Toby Kiers awarded Vici grant for research on fungal networks
Vrije Universiteit Amsterdam’s evolutionary biologist Toby Kiers has been awarded a Vici grant worth 1.5 million euros. This personal grant, awarded by the Dutch Research Council (NWO), is intended for her research into how fungi take decisions when trading nutrients with their host plants. The question is how these organisms, which do not have brains, process and share information in their complex networks in such a way that they can carry out the right trading strategies.
04/14/2021 | 9:00 AM
In her earlier work, Kiers demonstrated and visualized how mycorrhizal fungi use advanced trading strategies to maximize their yields. The fungal networks in the ground exchange nutrients with plant roots. They form underground marketplaces to trade nutrients that they collect from the soil for carbon from the roots of plants. The researchers used nanoparticles and video tracking to show how fungi actively move sources over networks to areas where demand is high to achieve better returns from hosts. Kiers gave a fascinating explanation of this research in a Tedtalk in Mumbai in 2019.
“People underestimate how sophisticated fungi are”
Alternative methods for processing information
How do fungi take these decisions? Animals rely on a central nervous system to take decisions, including trade decisions, but fungi do not have a central nervous system. Kiers: “People underestimate how sophisticated fungi are.” Historically speaking, scientists have had a very limited view of how information is processed and shared. By concentrating solely on the nervous system and the role of the brain, we ignore the enormous diversity of alternative methods organisms, such as fungi, use to store and process information.”
Relevant for agriculture
Not only does this research explain complex behaviour in organisms that do not have a central nervous system, it also teaches us more about economic principles and gives us answers to questions that could be relevant for human societies and, for example, our agriculture. Kiers: “Plant roots transfer carbon to fungal networks. We want to investigate how fungi store carbon and move it, under different conditions, so that we can make predictions about carbon storage under the ground. We also want to look into how host plants influence the nutrient flows of their fungal symbionts and whether this can be manipulated to benefit crops. This would, of course, be of interest to growers.”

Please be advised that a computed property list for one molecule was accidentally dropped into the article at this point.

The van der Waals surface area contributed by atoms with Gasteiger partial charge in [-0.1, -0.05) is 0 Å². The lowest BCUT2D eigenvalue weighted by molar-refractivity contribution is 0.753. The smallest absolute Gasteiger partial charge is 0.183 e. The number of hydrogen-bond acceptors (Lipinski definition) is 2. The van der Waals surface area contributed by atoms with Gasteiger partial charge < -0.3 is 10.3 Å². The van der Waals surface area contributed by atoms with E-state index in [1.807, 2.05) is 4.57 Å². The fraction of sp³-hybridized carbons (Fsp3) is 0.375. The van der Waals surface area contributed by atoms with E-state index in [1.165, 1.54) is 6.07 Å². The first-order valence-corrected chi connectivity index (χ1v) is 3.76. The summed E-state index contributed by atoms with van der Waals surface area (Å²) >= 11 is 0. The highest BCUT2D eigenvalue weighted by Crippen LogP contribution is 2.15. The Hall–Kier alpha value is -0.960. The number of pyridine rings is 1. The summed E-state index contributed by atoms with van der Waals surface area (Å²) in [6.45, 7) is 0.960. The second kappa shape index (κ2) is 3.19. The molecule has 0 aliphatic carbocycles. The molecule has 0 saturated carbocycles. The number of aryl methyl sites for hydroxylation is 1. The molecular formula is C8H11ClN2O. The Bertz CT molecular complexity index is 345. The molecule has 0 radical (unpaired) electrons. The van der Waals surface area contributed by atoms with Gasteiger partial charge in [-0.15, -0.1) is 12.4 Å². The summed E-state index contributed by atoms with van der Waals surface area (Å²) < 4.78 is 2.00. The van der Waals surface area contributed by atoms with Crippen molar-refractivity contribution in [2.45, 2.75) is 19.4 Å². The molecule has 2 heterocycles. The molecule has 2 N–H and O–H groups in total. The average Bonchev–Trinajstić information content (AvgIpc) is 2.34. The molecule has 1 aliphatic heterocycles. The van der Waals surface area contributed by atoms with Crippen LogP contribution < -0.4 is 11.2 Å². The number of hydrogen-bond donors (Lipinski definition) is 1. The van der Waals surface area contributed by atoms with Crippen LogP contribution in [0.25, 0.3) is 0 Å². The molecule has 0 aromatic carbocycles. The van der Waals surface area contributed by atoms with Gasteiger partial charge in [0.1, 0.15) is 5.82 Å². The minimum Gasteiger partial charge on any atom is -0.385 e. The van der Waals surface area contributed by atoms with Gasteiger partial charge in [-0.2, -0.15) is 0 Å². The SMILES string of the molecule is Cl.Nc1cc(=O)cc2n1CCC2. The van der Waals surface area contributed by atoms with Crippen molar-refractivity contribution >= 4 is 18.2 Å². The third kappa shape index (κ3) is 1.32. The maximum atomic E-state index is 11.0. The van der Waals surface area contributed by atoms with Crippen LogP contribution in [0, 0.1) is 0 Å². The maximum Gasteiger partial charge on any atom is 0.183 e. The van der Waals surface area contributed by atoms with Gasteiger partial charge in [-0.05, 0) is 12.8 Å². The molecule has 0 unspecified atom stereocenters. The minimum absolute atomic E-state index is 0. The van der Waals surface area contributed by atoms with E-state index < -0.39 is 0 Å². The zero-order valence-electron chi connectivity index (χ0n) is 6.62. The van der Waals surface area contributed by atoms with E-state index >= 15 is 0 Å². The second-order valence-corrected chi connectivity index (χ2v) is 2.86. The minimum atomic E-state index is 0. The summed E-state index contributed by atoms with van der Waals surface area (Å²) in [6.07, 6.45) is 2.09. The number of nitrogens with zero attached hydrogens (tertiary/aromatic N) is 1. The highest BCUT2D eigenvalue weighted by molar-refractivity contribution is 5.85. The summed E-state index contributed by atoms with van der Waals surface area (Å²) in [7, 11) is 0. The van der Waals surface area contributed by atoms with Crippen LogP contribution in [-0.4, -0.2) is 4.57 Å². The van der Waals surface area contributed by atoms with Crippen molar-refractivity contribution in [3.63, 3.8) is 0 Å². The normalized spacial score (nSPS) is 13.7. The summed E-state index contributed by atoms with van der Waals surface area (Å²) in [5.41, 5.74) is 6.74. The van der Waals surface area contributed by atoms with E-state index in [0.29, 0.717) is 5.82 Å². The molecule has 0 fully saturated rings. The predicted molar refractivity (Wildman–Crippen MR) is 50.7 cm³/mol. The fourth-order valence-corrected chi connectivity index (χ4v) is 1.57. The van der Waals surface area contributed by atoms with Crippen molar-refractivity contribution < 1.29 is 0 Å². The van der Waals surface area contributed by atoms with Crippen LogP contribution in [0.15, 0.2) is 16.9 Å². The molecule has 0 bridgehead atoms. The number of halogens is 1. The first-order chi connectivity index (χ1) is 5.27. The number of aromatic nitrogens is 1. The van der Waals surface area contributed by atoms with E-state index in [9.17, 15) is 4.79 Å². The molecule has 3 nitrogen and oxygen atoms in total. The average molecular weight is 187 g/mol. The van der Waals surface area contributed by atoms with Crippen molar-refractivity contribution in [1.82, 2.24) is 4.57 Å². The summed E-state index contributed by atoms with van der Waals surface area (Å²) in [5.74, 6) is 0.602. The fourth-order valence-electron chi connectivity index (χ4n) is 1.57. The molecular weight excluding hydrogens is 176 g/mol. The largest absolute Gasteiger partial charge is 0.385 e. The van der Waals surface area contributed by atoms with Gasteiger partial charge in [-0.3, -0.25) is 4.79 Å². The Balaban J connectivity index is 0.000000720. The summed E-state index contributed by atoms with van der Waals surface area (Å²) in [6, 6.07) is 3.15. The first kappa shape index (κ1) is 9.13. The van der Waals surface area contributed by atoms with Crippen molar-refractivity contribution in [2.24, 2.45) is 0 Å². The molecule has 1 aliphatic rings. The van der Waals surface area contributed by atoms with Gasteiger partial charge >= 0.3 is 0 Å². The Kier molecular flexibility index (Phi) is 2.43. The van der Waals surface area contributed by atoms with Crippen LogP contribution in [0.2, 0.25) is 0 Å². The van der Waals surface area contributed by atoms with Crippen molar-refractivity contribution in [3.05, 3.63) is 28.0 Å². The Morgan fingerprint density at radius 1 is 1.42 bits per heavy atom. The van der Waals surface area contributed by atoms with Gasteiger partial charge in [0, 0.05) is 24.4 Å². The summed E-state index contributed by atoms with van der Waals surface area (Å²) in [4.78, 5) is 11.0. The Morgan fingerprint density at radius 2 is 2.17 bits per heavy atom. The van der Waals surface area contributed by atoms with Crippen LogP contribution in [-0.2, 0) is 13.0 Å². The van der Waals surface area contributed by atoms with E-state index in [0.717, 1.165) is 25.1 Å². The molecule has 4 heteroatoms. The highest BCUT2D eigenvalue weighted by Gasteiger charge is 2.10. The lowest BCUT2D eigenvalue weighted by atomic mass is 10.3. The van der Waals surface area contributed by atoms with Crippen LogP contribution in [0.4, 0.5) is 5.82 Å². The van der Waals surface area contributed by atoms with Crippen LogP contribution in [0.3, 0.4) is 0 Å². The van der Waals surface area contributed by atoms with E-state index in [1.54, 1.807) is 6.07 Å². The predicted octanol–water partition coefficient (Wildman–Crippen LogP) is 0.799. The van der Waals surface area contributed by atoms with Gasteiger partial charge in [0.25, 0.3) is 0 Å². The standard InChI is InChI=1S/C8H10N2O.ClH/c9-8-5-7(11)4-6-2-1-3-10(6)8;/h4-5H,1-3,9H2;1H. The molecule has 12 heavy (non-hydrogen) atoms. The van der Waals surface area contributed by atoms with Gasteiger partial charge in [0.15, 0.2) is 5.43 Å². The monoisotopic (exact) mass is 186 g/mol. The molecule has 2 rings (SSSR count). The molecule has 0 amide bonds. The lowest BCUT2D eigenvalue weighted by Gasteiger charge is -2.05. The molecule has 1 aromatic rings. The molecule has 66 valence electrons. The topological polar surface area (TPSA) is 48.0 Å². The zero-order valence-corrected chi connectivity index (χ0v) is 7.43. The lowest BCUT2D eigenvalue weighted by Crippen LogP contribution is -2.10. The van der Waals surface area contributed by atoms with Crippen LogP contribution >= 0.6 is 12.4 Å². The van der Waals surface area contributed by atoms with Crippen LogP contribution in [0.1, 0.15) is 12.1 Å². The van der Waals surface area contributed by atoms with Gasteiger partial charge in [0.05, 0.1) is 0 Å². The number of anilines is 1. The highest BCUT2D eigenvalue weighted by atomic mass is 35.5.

Networks in the picture
The research will be carried out in the laboratory, where plant roots and fungi will be cultivated in petri dishes. Fluorescent labelled nutrients will be followed using video analysis to determine how fungi optimize trade routes to transfer nutrients. Kiers: “We will be using the same high-resolution equipment that neurophysiologists use to study electrical pulses in neural networks.” The team will also be using x-ray scans to create 3D reconstructions of plant-fungi networks, to examine how the complexity of networks influences the productivity of plants. In time, the fungal trade routes will be identified and analysed using an automated imaging robot that can make time-lapse videos of intact networks.
Along with Veni and Vidi grants, Vici funding forms part of NWO’s Talent Programme. It is intended for highly experienced researchers who have successfully demonstrated an ability to develop their own innovative lines of research and who can act as coaches for young researchers. The funding offers researchers an opportunity to build their own research groups, often in anticipation of a structural position as full professor. A total of 33 leading scientists will each receive 1.5 million euros from NWO.